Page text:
Institutional investors demonstrated racial bias when asked to evaluate fund management teams led by white vs. black men, according to research published Monday by Stanford University and Illumen Capital, a venture capital and private equity firm in Oakland, Calif.
The case study found, in fact, that top-performing, black fund managers "may be most harmed by racial bias," the research paper said.
"Even when funds led by people of color possess identical, strong credentials as white male-led funds, they are judged more harshly. In contrast, white male fund managers are advantaged by these biases, which perpetuate their disproportionate representation in the industry and the association between whiteness and investment success," the paper said.
The research on racial bias in institutional investing was published in the scientific journal Proceedings of the National Academy of Sciences, and funded by Prudential Financial and the William and Flora Hewlett Foundation. The paper, “Race influences professional investors’ financial judgments,” was co-authored by Sarah Lyons-Padilla, Hazel Rose Markus, Ashby Monk, and Jennifer L. Eberhardt at Stanford University, and Sid Radhakrishna, Radhika Shah and Norris A. “Daryn” Dodson IV at Illumen Capital.
For the study, researchers asked 180 primarily white asset allocators to evaluate "one-pagers," or short summaries of fund manager team credentials and their track record on previous investment strategies. They created one-pagers displaying four fictitious venture capital teams — two were led by black male managing partners and two by white male managing partners. Additionally, the black and white male-led funds each featured teams with a strong and weak performance track record, according to the paper.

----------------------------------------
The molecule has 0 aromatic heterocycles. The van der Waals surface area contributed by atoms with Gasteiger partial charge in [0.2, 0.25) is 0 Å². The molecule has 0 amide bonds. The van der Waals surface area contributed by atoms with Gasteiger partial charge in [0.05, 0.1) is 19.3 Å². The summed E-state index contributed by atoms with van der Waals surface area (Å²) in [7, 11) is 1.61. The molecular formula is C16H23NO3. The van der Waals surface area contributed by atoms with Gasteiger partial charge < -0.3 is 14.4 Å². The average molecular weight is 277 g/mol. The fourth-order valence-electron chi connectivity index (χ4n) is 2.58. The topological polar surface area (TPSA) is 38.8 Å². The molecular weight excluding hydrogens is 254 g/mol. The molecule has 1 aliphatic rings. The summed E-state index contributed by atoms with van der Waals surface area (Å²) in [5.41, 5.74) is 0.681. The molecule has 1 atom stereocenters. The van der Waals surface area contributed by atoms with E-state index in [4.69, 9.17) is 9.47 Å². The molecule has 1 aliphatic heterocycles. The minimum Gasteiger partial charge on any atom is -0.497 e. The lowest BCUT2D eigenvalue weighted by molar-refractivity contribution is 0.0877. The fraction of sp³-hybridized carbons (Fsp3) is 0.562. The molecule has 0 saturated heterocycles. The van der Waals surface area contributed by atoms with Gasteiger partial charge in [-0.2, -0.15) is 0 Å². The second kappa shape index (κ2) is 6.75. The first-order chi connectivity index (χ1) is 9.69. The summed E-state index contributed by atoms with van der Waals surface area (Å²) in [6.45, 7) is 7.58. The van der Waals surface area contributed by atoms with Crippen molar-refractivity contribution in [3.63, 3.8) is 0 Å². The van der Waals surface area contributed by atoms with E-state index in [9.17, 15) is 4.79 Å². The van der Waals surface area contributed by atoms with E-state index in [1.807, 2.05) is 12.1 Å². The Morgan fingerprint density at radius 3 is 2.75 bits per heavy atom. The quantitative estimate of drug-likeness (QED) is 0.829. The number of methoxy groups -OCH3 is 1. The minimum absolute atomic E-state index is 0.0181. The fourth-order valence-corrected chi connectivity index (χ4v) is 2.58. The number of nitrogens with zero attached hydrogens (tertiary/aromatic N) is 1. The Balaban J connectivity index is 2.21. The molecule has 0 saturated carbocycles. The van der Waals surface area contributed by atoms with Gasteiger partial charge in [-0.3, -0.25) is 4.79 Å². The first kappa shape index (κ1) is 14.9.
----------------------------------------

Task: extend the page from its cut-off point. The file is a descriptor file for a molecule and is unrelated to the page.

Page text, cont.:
"To test for the presence of bias, we analyzed asset allocators' responses to the following: overall performance ratings of the team, evaluations of investment skills, attributions of competence, attributions of social fit, expectations of how much the fund would raise, and the likelihood of taking a meeting with the team, beginning due diligence and investing in the team," the paper said.
While researchers saw evidence of bias against the funds led by black men — asset allocators did not rate the strong, black male-led teams as favorably as the strong teams led by white men — they also found asset allocators could not distinguish between the stronger and weaker fund management teams led by black men.
Overall, the case study found that people of color in the asset management industry "are likely to encounter more bias as they achieve stronger credentials," researchers found.
Researchers likened the findings to the results of a March 2018 study by Natasha Quadlin of Ohio State University, which found that women job seekers with the strongest credentials were penalized substantially more than men and more than women with weaker credentials, the paper said.
The study suggests that asset owners should be trained "to overcome their biases by revamping their investment criteria and strategies and ensuring they are knowledgeable about the success of firms led by people of color," the paper said.